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handing on the faith available

Added on by Matthew Sutton.
Handing on the Faith cover

My new co-edited book, Handing on the Faith, is now available! Edited with William Portier, this book is the Annual Volume of the College Theology Society and collects essays that explore the theme of how theology and catechesis interact. Is theology “handing on the faith,” or is the vocation of the theologian something more/different? What are the challenges and convergences for theology and catechesis in the classroom? This book offers the reflections and analyses of teachers across a broad spectrum of experience, background, and personal convictions vis-à-vis the importance of catechesis in the college classroom.

From the introduction:

Just about mid-way through the four-year commemoration of the fiftieth anniversary of the Second Vatican Council, members of the College Theology Society (CTS) gathered in May 2013 at Creighton University in Omaha for the fifty-ninth Annual Meeting. In a signature passage from the Introduction to Gaudium et Spes, the Council recalled the church’s “duty in every age of examin- ing the signs of the times and interpreting them in light of the gospel …”[1] One of the signs of the times needing interpretation is what Sandra Yocum, in her 2007 history of the CTS, described as a “revolution in theological studies in every aspect from who produces theology to what is produced, from who teaches to who learns, and from where theological studies take place to what is actually taught in the undergraduate college classrooms.”[2] Professors and students are still changing. The “revolution” continues.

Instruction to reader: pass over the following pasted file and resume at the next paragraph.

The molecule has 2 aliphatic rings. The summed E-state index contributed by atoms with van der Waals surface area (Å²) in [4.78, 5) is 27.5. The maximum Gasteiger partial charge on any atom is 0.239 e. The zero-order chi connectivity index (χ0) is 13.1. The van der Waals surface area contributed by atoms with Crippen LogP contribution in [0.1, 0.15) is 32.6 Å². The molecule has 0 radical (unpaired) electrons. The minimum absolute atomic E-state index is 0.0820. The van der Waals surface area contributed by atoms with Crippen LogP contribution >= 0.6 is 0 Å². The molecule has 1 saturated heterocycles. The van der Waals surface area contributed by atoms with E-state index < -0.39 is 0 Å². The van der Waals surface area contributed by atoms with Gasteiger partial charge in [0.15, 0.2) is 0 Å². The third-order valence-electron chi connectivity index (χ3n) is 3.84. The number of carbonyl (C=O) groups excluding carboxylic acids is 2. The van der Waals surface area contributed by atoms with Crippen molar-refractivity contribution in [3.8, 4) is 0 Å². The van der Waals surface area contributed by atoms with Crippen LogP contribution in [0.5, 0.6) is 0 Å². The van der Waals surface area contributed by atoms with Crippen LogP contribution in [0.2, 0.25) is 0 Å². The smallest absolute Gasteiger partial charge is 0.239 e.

Here is the index:

  • “The Gospel and the Education of Our Undergraduates” - Sandra Yocum

Part I: Convergences

  • “The Heart Has Its Reasons: Giving an Account of the Hope That Is in Us” - Robert P. Imbelli
  • “Cardinal Dulles and the New Evangelization” - Anne-Marie Kirmse, O.P.
  • “Giving God the First Word: Spirituality as the Bridge between Catechesis and Theology” - Christopher Collins, S.J.
  • Hans Urs von Balthasar as Source for Teaching Theology in North American Higher Education" - Christopher Hadley, S.J.
  • “No More Time for Nostalgia: Millennial Morality and a Catholic Tradition Mash-Up” - Maureen H. O’Connell

Part II: Teaching Theology

  • “‘For I Handed on to You as of First Importance What I Myself Had Received’: Theologians and Handing on the Faith” - Aurelie A. Hagstrom
  • “Teaching Theology and Handing on the Faith: One Institutional Perspective” - David Gentry-Akin
  • “Handing on the Faith as a Guest, and Teaching Theology When You’re Not Teaching Theology” - Andrew D. Black
  • “‘Turn, Turn, Turn’: Considering Conversion in the Theology Classroom” - Katherine G. Schmidt
  • “Nurturing Aesthetic Sensibility, Religious Imagination, and the Use of Analogy in the Academic Life of Contemporary College Students” - Mary-Paula Cancienne, R.S.M.
  • “Beyond Sunday School: Affirming Faith, Challenging Knowledge in the College Classroom” - Emily Dykman, Michael Lopez-Kaley, and Laura Nettles
  • “Challenges Theologians Face Teaching about Marriage and Family” - Felicidad Oberholzer

Part III: Implications

  • “The True Knowledge of Religion and of the Christian Doctrine: Robinson Crusoe as Catechist and Theologian” - Curtis W. Freeman
  • “A Crisis in Catholic Identity: Lessons Learned from Catholic Relief Services” - Christine Tucker
  • “What We Have Loved, Others Will Love” - Donna Orsuto

It was a real sacrificial pleasure to work on this important project. I hope you’ll consider buying a copy of Handing on the Faith from Orbis Books or Amazon.


  1. Documents of the Ecumenical Councils, vol. II (Trent to Vatican II), edited by Norman P. Tanner, S.J. (London and Washington, DC: Sheed & Ward and Georgetown University Press, 1990), 1070.  ↩

  2. Sandra Yocum Mize, Joining the Revolution in Theology: The College Theology Society, 1954–2004 (Lanham, MD: Rowman & Littlefield, 2007), 4.  ↩

more good words about my book

Added on by Matthew Sutton.